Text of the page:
China trade: exports rebound but imports fall more than expected

Credit: Reuters Studio
Published on April 12, 2019 - Duration: 02:00s

China trade: exports rebound but imports fall more than expected

China's exports rebounded in March but imports shrank for a fourth straight month and at a sharper pace, painting a mixed picture of the economy as trade talks with the United States reach their endgame.

Pascale Davies reports.

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China trade: exports rebound but imports fall more than expected

Trade talks between the U.S. and China have been progressing but are still inconclusive.

As, say analysts, are aspects of China's latest trade data.

Exports rose 14.2 percent in March compared with last year- the strongest growth in five months.

But that could be because of seasonal factors.

And imports shrank 7.6 percent, according to customs data.

Suggesting its domestic demand remains weak.

Friday's data also leaves China with a trade surplus of close to $33 billion for the month, according to Reuters calculations, which is nearly five times bigger than forecasts.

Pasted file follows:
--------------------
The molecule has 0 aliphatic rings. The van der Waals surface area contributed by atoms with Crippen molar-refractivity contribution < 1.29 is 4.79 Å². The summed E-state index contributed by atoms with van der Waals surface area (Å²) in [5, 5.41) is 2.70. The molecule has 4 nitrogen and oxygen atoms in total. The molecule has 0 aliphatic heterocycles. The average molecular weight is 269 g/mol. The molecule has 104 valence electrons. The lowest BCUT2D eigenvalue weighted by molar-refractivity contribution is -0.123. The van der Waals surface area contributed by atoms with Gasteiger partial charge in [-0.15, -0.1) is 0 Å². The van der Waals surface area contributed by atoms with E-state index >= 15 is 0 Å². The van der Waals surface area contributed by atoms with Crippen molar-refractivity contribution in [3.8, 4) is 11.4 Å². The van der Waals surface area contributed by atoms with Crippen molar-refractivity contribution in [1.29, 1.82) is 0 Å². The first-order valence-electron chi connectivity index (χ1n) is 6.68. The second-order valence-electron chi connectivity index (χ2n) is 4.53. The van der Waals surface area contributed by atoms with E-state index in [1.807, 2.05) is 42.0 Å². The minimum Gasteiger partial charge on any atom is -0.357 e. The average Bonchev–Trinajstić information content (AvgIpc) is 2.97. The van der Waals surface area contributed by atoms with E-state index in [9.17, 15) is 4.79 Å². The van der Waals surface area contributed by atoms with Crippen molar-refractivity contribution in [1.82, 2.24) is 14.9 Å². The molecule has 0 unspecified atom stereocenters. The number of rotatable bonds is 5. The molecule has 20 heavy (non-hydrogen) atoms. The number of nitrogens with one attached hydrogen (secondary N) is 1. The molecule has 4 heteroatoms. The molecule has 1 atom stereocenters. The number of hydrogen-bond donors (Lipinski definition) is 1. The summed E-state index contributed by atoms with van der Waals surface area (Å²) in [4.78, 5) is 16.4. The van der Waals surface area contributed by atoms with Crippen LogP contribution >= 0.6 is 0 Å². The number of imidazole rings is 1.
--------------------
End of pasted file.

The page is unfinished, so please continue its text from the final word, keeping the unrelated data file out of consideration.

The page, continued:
It comes amid a cloudy economic climate, and as the IMF trimmed its 2019 global growth forecast this week to 3.3 percent (SOUNDBITE) (English) IMF MANAGING DIRECTOR, CHRISTINE LAGARDE, SAYING: "As you heard a couple of days ago, we're now talking about synchronized slowdown by 70 percent of the global economy." The IMF slightly boosted China's forecast to 6.3 percent in part because the Sino-U.S. trade war has not escalated as much as expected.

China has also loosened monetary policy and announced extra spending on infrastructure.

President Donald Trump said an agreement on a new trade deal could happen in four weeks.

But there are remaining issues to resolve, according to both sides.

( SOUNDBITE) (Mandarin) CHINESE COMMERCE MINISTRY SPOKESMAN, GAO FENG, SAYING: "China opposes the U.S.'

Generalisation of the concept of 'security', which they use indiscriminately.

China calls up on the U.S. to stick to the principles of mutual benefit and mutual trust and quickly correct their erroneous ways." Economists have warned that even if a deal is reached and US tariffs on its exports are largely withdrawn... China's exporters may still have to face a widespread global slump.

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